Sir Goldsworthy Gurney

Sir Goldsworthy was a man of his time and of his class. He belonged to the upper class meaning that he had access to schools and funds. So he had several different areas of expertise. He was a surgeon, chemist, lecturer, consultant, architect, builder, gentleman scientist and inventor.

His inventions

This gentleman invented a lot of different stuff, some that are famous and some that are not. This was common for the inventors of that time. They made a lot of different inventions as they kept challenging each other to improve the different machines and so forth that people had already invented.

The most well-known of his inventions:

• The oxy-hydrogen blowpipe
• The Bude light – a new form of illumination
• A series of early steam-powered road vechiles
• The blastpipe, which he lays claim to but is still disputed. This is a key component in steam locomotives, engines, and other coal-fired systems.
• A type of piano.
• The Gurney stove (heating).
• Ventilation work.
• The Gurney carriage (moderately successful).
• He started using steam-jet for cleaning sewers. In this he bridge his medical and mechanical knowledge. He was instrumental in eradicating cholera in the metropolis. He also dealt with mine fires very successfully.
• He modified the lighthouse lamps adding innovation in the light source, modifying the use of lenses and also making sure that seafarers could know which lighthouse they saw flashing by creating an on-off pattern distinct to each lighthouse.
• He was also involved in the development of the ammonia engine.

Looking at the list of accomplishment it is clear that he did a lot to improve the steam-powered vehicles and machines. In this period there were a lot of people working on the same type of projects, something that makes it difficult to see what can be credited to him alone.

The Gurney carriage

There were many people working on making steam powered carriages that would replace the horse and carriage. However, at the height of his career the steam-powered engines were not powerful enough nor advanced enough to be able to function safely and reliable.

He made two attempts, with the help of investors, to create and commercialise his patent for carriages. Both attempts were moderately successful, but there were several others that were also working on the same issues.

The blastpipe

This is the most controversial invention that he lays claim to. This is an essential part of any steam engine, however, there were several people who worked on this at the same time.
He had his supports and there were many articles written that discussed this issue.

His daughter was utterly devoted to him and she continued to fight for this cause even after his death. Getting recognition for his work was still very important and even today people are discussing this case.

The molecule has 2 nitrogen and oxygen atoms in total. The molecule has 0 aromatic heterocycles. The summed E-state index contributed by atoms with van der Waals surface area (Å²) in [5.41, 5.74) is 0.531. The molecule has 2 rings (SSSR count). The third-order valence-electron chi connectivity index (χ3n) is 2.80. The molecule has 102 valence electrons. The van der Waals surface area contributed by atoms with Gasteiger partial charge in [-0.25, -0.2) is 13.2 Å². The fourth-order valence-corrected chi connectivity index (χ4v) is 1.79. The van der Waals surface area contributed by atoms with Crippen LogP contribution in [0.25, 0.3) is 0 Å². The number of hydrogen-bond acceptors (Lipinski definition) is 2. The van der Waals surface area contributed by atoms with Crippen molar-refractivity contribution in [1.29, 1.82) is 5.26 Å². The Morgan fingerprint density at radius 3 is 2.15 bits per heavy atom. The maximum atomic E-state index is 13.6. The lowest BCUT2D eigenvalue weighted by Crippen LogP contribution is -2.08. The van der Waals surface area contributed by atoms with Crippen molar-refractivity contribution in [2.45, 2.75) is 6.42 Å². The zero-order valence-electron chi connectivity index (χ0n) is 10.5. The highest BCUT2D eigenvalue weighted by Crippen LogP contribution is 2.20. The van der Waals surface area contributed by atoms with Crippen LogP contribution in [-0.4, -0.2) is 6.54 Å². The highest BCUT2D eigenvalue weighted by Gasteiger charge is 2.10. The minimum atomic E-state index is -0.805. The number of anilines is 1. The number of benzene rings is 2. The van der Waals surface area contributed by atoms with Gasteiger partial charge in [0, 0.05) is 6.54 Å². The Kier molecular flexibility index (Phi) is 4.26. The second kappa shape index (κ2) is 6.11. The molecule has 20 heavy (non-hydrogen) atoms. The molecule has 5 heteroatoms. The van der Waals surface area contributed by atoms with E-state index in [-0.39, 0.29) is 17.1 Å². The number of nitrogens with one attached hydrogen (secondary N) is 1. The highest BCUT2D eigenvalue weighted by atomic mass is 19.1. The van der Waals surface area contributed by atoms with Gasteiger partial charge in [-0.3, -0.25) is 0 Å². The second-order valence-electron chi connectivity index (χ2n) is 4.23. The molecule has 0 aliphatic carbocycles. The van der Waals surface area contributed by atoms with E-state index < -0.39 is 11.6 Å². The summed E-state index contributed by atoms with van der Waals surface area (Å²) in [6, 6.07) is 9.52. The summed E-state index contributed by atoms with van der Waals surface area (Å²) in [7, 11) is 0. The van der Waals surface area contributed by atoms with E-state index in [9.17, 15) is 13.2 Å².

Short biography

Gurney was born in 1793 in a rural part of England. His godmother was a Maid of Honour to Queen Charlotte and his family was long established. So they had connections and a fair amount of money.
He became a surgeon and took over the practice from his mentor a Dr. Avery in 1813. The income from this practice allowed him to marry his first wife Elizabeth Symons in 1814. They had a daughter in 1815, and he continued to work as surgeon but also became increasingly interested in chemistry and mechanical science.
In 1820 he moved to London where he continued to practice as a surgeon, but also expanded his scientific knowledge. This lead to him starting to give lectures and he was appointed a lecturer at the Surrey Institution in 1822. The same year he had a son, but this child died relatively young in 1847.

He was well known for his ability to really express the scientific though clearly and therefore his papers and lectures were popular. He was fascinated with steam power, and made several discoveries in this field. In 1823 he was awarded the isis Gold medal of the Royal Society of Art for the oxy-hydrogen blowpipe.

He started working on a steam carriage in 1825, during which he developed the blastpipe. The carriages were solid in design and showed good promise, but he was unable to commercialise them. He lost his and his investors’ money, and all the controversy around this was expressed in scientific publication and also in committees in the House of Commons.

He moved around and he continued to invent different things in the field of construction and also in steam related projects. His wife died in 1837, and he moved around a bit with his daughter. In 1854 he was appointed Inspector of Ventilation to the new Houses of Parliament. He married again, to a 24 year old daughter of farmer. He was then 61. No children from this marriage and she was removed from his will but they never divorced.

He continued to experiment and also tried to start up a new carriage business. This again failed, but he made more progress this time. He passed away in 1875.